Music and Shakespeare 87:26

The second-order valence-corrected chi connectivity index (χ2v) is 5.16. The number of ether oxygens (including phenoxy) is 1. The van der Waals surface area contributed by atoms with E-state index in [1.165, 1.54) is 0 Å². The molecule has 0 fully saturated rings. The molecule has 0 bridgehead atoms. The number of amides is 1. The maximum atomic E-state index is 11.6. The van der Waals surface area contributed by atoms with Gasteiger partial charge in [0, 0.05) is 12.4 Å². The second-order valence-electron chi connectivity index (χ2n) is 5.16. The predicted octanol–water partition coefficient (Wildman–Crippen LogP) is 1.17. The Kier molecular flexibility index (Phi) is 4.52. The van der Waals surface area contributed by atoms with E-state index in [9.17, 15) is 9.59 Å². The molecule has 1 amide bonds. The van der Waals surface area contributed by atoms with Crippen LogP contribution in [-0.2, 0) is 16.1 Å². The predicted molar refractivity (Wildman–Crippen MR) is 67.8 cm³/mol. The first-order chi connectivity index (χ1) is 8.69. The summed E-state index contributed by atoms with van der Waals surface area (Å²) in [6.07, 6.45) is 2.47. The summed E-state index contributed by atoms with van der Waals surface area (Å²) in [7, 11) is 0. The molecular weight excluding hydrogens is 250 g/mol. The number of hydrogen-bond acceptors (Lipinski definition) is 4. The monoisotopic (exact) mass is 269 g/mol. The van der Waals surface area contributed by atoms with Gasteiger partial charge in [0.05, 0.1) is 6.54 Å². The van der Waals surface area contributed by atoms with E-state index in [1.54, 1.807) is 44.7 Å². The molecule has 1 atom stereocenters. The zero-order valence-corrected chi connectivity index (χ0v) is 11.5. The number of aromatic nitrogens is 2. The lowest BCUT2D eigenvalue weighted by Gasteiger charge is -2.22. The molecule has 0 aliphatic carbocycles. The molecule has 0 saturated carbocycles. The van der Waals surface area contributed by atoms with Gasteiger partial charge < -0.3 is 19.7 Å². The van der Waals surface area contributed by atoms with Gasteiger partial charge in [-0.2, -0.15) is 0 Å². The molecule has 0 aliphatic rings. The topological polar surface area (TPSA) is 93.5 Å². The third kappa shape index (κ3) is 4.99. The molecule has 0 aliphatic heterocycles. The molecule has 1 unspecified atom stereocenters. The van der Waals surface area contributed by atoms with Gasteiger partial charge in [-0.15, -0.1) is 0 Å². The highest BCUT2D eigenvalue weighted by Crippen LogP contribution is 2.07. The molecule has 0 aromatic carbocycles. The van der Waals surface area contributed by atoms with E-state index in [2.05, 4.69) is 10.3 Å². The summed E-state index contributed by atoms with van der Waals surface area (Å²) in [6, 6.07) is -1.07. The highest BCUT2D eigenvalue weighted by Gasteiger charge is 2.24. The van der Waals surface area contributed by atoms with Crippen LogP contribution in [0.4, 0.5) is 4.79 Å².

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June of this year will see the tenth anniverary of the opening of the reconstructed Globe Theatre in London. The idea of re-establishing Shakespeare's original theatre was that of the celebrated director Sam Wanamaker. Wanamaker's work included directing several operas ranging from Verdi to Tippett, but Shakespeare's plays have also inspired many pieces of music: Berlioz: Le Roi Lear (King Lear Overture) http://www.classical.com/permalink/recording/2147485657/ In 1830 Hector Berlioz's fiancee's unfaithful behaviour had left him in a somewhat combustible frame of mind. Initially contemplating a horrific act of revenge, the composer instead spent some time in Nice recovering from the psychological blow he had been dealt. While there he wrote this overture, his state of mind no doubt reflected by the play's turbulent narrative. Concidentally, his Symphonie Fantastique was inspired by his love for the Shakespearean actress Harriet Smithson. Verdi: Macbeth http://www.classical.com/permalink/recording/2147487004/ Three extracts from Verdi's first Shakespearean opera, originally produced in 1847. The revised version of some 20 years later was less successful at the time, but has since become the most popular of the two. Richard Strauss: Macbeth http://www.classical.com/permalink/recording/2147500821/ The Scottish play again, this time conveyed as a suitably intense tone poem by a master of the form. The sheer dramatic strength and narrative force of this play in particular has provided many composers with a compelling subject. Tchaikovsky: Hamlet - Fantasy Overture http://www.classical.com/permalink/recording/2147487506/ This complex Oedipan tragedy has also been interpreted in music in various ways. It's tempting to speculate whether Tchaikovsky saw his own troubled personality reflected in that of the play's main protagonist. Edward Macdowell: Hamlet and Ophelia http://www.classical.com/permalink/recording/2147492177/ Dating from 1885, this two-part work by this currently criminally underperformed American composer is poignantly evocative of its subjects. Handel: Giulio Cesare http://www.classical.com/permalink/recording/2147483903/ While this fine opera is derived directly from history rather than via Shakespeare, it deserves inclusion as an example of how key historical figures have inspired both our greatest playwrights and many of our most important composers. Sir Arthur Sullivan: Orpheus with his Lute from Five Shakespeare Songs http://www.classical.com/permalink/recording/2147486985/ This setting of Shakespeare by one half of the legendary operetta partnership charts an uneasy course between the Lied and the parlour song. Honegger: Suite 'La Tempete' http://www.classical.com/permalink/recording/2147487532/ Another composer whose music is currently heard too rarely. This attractive suite of incidental music for 'The Tempest' was composed for an adaptation by Guy de Portales and was first performed in 1929. Playlist created by tony1954brazil@yahoo.com.

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